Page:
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roswell artist-in-residence program
& the
 roswell museum and art center

present in the Marshall Gallery

Rigaberto A. Gonzalez

"Barocco de la Frontera"
February-March, 2009



Oil/linen   82" x 100" 2009



Cabron Degollado
20" x 18", 2008

Cabron Degollado
24" x 18", 2008

head3 Rigo head1
Cabron Degollado
20" x 20", 2008

Cabron Degollado
18" x 16", 2007

Rigoberto Gonzalez’s Baroque-inspired paintings explore contemporary issues affecting the Texas-Mexico border region. The figures in his paintings, drawn from both historic and contemporary corridos (or Mexican folk ballads), portray and inform life along the border—the brutality associated with drug cartels, tales from folklore, and moments of domestic tranquility. By merging centuries-old European vernacular with contemporary narratives, a historical allusion is drawn between the propensity of harsh violence in religious and secular paintings from the 16th and 17th centuries with the intense brutality in some border regions today. Depicting past and present, current events and historic folklore, Gonzalez’s canvases serve as portals to a people who struggle to balance the beauty and violence of daily living.


Gonzalez was born in Reynosa, Tamaulipas, Mexico. He received a BFA degree from The University of Texas Pan American in 1999 and a MFA degree from The New York Academy of Art in 2004. His work is currently on exhibit in solo exhibitions at galleries and museums in both Texas and Mexico.


"Por el Bravo y sus riveras, cuanto corrido se ha escripto, por Tamaulipas y Texas, como hay hombres delitos...."
Reynaldo Martinez, Palvo Maldito

Conjunto Del  Bravo
(Singers from the Bravo)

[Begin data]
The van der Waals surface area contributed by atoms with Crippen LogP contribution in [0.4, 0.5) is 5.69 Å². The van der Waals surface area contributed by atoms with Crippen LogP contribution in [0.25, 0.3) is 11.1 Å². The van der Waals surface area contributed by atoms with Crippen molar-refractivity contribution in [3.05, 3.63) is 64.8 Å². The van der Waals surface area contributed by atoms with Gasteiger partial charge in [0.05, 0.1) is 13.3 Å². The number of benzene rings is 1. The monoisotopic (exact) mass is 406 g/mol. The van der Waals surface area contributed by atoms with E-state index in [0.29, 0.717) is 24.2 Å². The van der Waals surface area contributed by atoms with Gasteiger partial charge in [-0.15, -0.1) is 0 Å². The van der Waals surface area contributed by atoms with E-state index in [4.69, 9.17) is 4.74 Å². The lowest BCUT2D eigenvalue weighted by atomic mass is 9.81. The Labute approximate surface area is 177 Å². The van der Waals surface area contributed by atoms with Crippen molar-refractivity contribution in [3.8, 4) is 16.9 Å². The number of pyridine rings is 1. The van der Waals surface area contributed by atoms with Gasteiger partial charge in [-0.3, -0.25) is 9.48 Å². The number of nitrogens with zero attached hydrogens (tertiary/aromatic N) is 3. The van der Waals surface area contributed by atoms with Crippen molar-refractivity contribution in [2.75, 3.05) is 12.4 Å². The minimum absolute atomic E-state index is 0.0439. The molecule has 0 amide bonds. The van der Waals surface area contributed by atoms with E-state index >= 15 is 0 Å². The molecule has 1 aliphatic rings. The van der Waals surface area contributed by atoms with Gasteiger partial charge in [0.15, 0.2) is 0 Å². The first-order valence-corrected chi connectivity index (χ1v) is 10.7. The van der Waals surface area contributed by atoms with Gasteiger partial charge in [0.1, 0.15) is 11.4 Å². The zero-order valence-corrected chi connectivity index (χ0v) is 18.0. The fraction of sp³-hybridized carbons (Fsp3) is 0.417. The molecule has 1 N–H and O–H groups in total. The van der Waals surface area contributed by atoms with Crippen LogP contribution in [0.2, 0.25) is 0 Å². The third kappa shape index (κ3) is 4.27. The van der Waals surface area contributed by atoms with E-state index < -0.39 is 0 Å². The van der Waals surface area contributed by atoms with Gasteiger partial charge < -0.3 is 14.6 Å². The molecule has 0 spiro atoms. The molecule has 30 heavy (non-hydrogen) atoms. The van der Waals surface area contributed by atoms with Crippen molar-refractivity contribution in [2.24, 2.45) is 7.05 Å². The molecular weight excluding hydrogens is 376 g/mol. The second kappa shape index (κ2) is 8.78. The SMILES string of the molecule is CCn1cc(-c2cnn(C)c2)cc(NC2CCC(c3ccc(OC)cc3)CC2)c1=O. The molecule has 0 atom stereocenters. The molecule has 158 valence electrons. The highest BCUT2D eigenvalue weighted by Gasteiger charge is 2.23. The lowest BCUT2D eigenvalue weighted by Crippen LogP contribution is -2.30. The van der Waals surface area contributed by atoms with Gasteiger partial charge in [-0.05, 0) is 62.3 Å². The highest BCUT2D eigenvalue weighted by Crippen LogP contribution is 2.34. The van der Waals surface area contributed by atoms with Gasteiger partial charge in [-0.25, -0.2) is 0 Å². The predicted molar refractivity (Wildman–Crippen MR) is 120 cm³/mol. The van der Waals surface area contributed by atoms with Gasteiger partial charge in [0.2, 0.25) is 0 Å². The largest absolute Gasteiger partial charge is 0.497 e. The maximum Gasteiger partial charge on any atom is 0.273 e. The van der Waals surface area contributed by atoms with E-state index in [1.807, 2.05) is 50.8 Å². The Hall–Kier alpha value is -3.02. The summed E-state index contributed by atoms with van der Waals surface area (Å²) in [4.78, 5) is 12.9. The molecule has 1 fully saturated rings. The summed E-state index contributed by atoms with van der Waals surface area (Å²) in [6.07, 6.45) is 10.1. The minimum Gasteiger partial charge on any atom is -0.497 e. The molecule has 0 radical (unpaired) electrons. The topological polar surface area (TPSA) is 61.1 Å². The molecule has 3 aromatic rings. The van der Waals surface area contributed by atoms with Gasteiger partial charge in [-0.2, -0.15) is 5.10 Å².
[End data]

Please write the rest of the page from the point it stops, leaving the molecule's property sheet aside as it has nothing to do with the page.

Oil/ linen, 72" x 86",  2008




60" x 36", 2006

La Llorona y Otros Fantasmas
(The Llorona and Other Ghosts)
Oil/ Linen, 80" x 60",  2008


So he related how the clowns were changed to leaping frogs; and after he was through, another told the tale of Marsyas, in these words: The Satyr Marsyas, when he played the flute in rivalry against Apollo's lyre, lost that audacious contest and, alas! His life was forfeit; for, they had agreed the one who lost should be the victor's prey. And, as Apollo punished him, he cried, “Ah-h-h! why are you now tearing me apart? A flute has not the value of my life!” Even as he shrieked out in his agony, his living skin was ripped off from his limbs, till his whole body was a flaming wound, with nerves and veins and viscera exposed. But all the weeping people of that land, and all the Fauns and Sylvan Deities, and all the Satyrs, and Olympus, his loved pupil—even then renowned in song, and all the Nymphs, lamented his sad fate; and all the shepherds, roaming on the hills, lamented as they tended fleecy flocks. And all those falling tears, on fruitful Earth, descended to her deepest veins, as drip the moistening dews,—and, gathering as a fount, turned upward from her secret-winding caves, to issue, sparkling, in the sun-kissed air, the clearest river in the land of Phrygia,—through which it swiftly flows between steep banks down to the sea: and, therefore, from his name, 'tis called “The Marsyas” to this very day.  
Metamorphoses by Ovid

Cabrito (Goat Head)
Oil   2008



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